I've never really been involved in school sports but I imagine that if you don't show up for practice you risk losing your place on the team. You are expected to say no to things that are also perfectly valuable because you have prioritized the sport. At practice, meanwhile, you do more or less as you're told. Much of it is just physical conditioning (running). Some of it is more technical (making a shot). Some of it teaches you broader strategic competences (how to move on the court). While I'm sure there'll always be some grumbling and belly-aching, and while some coaches are wiser than others in what they put their athletes through, the basic rule is that you show up and do the work. If you don't like it, there are other teams, other sports, even altogether different pursuits.
I think we could vastly improve higher education by insisting that students show up for daily writing practice. For an hour a day, first thing in the morning, students would show up and complete a series of mandatory writing tasks under the "exam conditions" I described yesterday. Many of them would consist simply in writing the best possible paragraph they can in 27 minutes, perhaps given a key sentence by the teacher/coach. Sometimes they'd be given less time to rewrite a paragraph. Sometimes they'd be asked to write a paragraph reflecting on a quotations, perhaps specifically requiring them to quote it or, alternatively, to paraphrase it. They would show up, complete the tasks, submit them, and their work would be quickly checked by a teaching assistant. The teacher would spot-check (perhaps sometimes guided by a concerned TA) and intervene in the writing development of especially weak or especially strong writers, just as a coach on a sports team corrects people who are making mistakes, pushes people who are capable of more, and lets (I'm assuming again) most of the team, most of the time, just go through the motions, which are valuable precisely because they are "exercises". The motion itself develops your talent.
I imagine this idea can be criticized as either an infantilization or a militarization of higher education. In whatever sense this criticism might hit its mark, consider my suggestion a "modest proposal", i.e., a satire of the massification and corporatization of our universities. It's a way of taking the idea that universities should "train" citizens for service to society seriously. I don't deny that at a certain point (and a very extreme one that my proposal doesn't directly imply, I will insist) such training is merely indoctrination, a preparation for a life in servitude. The same critique can be made of sports teams and scout troops at all levels. Ideally, university students would cultivate their own exquisite solitude, requiring merely a gentle, mentoring hand from their teachers and a context for ongoing conversation (a classroom). They would not need to be forced to sit down and struggle with their writing. A university education would be reserved for people with an intrinsic desire for knowledge, and it would be of no use to people who lack the curiosity and drive required. But that is not the reality; universities have become an obligatory passage point for the pursuit of a wide variety of professions, not all of which actually demand "academic" skills, but all which, for some reason, would prefer to employ people who have demonstrated a modicum of such competence.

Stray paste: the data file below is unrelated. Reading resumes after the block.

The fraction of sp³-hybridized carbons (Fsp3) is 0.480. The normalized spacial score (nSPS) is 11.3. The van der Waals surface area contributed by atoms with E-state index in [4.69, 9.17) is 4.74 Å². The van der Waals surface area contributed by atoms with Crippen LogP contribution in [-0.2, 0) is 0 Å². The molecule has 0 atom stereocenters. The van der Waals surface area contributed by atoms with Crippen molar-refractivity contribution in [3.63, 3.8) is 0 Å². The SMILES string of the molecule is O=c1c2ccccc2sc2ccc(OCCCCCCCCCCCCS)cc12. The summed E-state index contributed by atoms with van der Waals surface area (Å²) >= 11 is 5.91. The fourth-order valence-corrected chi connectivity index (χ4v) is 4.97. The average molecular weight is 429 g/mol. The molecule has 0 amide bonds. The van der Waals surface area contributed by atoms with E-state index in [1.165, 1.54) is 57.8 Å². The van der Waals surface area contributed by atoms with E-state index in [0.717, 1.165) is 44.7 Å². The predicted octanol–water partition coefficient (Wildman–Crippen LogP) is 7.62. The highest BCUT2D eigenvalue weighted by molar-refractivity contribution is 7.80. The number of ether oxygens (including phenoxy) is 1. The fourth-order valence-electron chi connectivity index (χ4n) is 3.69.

So I'm not actually being ironic at all. In the early days of the universities students would sit in lecture halls and be read to by, yes, "readers" (lecturers) and their main job was to write down what was said. This is how books were made before the printing press. But it is also how a particular kind of mind, and a particular kind of mentality, was formed. It may, indeed, be how the peculiar inwardness of literary pleasure was originally invented. Maybe it's not for everyone. But surely there is nothing wrong with maintaining an institution that cultivates it? My proposal is just a way of introducing a bit of realism into the way we approach writing at universities. Surely, your performance as a student must demonstrate "academic" ability even if you have no desire to be a professor, just as your performance on the varsity basketball team must be "athletic" even if you have no long-term professional ambitions. Just as in sports, you'll have people coming out of this with a "merely" solid set of skills and their prose in "merely" good shape. But you are also providing a place for people of exceptional talent to excel, again just as in sports, eventually to pursue careers as professional writers, scholars, intellectuals.
P.S. I didn't do sports in school, but I was in the band for a while. Not only did we have band practice, we were also expected to practice at home. It's just so obvious in the case of music and sports! Why is it so hard to approach writing the same way?